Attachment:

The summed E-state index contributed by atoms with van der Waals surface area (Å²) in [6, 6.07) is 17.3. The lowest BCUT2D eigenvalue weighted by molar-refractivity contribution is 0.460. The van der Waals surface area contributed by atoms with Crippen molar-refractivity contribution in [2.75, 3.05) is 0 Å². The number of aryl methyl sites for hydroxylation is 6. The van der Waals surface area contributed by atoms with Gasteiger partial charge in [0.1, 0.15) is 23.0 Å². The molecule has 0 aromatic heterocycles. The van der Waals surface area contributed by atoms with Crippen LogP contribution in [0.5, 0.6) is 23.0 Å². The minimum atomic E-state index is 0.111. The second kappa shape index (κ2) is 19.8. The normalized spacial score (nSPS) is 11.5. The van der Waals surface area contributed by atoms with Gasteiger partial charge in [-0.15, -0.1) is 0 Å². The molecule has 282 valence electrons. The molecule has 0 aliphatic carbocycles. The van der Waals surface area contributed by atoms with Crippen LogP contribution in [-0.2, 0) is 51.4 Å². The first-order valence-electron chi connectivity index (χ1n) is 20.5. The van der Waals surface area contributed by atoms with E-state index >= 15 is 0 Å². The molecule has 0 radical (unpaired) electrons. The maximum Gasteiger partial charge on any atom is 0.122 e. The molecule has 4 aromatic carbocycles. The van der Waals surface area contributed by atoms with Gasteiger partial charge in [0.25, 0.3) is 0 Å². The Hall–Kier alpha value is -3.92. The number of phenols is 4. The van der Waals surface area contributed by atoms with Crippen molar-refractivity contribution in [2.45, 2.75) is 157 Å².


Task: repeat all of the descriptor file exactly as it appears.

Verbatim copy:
The summed E-state index contributed by atoms with van der Waals surface area (Å²) in [6, 6.07) is 17.3. The lowest BCUT2D eigenvalue weighted by molar-refractivity contribution is 0.460. The van der Waals surface area contributed by atoms with Crippen molar-refractivity contribution in [2.75, 3.05) is 0 Å². The number of aryl methyl sites for hydroxylation is 6. The van der Waals surface area contributed by atoms with Gasteiger partial charge in [0.1, 0.15) is 23.0 Å². The molecule has 0 aromatic heterocycles. The van der Waals surface area contributed by atoms with Crippen LogP contribution in [0.5, 0.6) is 23.0 Å². The minimum atomic E-state index is 0.111. The second kappa shape index (κ2) is 19.8. The normalized spacial score (nSPS) is 11.5. The van der Waals surface area contributed by atoms with Gasteiger partial charge in [-0.15, -0.1) is 0 Å². The molecule has 282 valence electrons. The molecule has 0 aliphatic carbocycles. The van der Waals surface area contributed by atoms with Crippen LogP contribution in [-0.2, 0) is 51.4 Å². The first-order valence-electron chi connectivity index (χ1n) is 20.5. The van der Waals surface area contributed by atoms with E-state index >= 15 is 0 Å². The molecule has 0 radical (unpaired) electrons. The maximum Gasteiger partial charge on any atom is 0.122 e. The molecule has 4 aromatic carbocycles. The van der Waals surface area contributed by atoms with Gasteiger partial charge in [0.25, 0.3) is 0 Å². The Hall–Kier alpha value is -3.92. The number of phenols is 4. The van der Waals surface area contributed by atoms with Crippen molar-refractivity contribution in [2.45, 2.75) is 157 Å².